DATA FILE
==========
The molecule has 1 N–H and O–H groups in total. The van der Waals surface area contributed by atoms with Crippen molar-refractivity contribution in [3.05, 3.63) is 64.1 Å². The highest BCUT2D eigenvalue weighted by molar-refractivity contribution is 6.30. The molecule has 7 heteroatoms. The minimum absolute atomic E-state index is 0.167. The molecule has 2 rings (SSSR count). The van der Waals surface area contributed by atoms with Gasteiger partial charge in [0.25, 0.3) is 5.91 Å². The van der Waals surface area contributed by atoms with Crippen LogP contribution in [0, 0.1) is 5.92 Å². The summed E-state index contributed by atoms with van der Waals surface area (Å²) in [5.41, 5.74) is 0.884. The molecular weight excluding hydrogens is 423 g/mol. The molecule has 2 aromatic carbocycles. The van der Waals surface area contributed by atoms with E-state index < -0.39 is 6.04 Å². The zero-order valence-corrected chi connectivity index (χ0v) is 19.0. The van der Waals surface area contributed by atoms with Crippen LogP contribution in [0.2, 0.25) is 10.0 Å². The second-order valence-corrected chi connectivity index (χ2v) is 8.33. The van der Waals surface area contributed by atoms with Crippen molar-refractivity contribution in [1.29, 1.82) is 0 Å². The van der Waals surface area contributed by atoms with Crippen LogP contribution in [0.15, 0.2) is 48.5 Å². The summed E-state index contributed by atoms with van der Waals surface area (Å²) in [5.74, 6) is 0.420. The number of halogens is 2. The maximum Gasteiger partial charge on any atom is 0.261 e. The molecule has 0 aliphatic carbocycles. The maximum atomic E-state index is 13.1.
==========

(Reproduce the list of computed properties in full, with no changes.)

The molecule has 1 N–H and O–H groups in total. The van der Waals surface area contributed by atoms with Crippen molar-refractivity contribution in [3.05, 3.63) is 64.1 Å². The highest BCUT2D eigenvalue weighted by molar-refractivity contribution is 6.30. The molecule has 7 heteroatoms. The minimum absolute atomic E-state index is 0.167. The molecule has 2 rings (SSSR count). The van der Waals surface area contributed by atoms with Gasteiger partial charge in [0.25, 0.3) is 5.91 Å². The van der Waals surface area contributed by atoms with Crippen LogP contribution in [0, 0.1) is 5.92 Å². The summed E-state index contributed by atoms with van der Waals surface area (Å²) in [5.41, 5.74) is 0.884. The molecular weight excluding hydrogens is 423 g/mol. The molecule has 2 aromatic carbocycles. The van der Waals surface area contributed by atoms with E-state index < -0.39 is 6.04 Å². The zero-order valence-corrected chi connectivity index (χ0v) is 19.0. The van der Waals surface area contributed by atoms with Crippen LogP contribution in [0.2, 0.25) is 10.0 Å². The second-order valence-corrected chi connectivity index (χ2v) is 8.33. The van der Waals surface area contributed by atoms with Crippen molar-refractivity contribution in [1.29, 1.82) is 0 Å². The van der Waals surface area contributed by atoms with Crippen LogP contribution in [0.15, 0.2) is 48.5 Å². The summed E-state index contributed by atoms with van der Waals surface area (Å²) in [5.74, 6) is 0.420. The number of halogens is 2. The maximum Gasteiger partial charge on any atom is 0.261 e. The molecule has 0 aliphatic carbocycles. The maximum atomic E-state index is 13.1.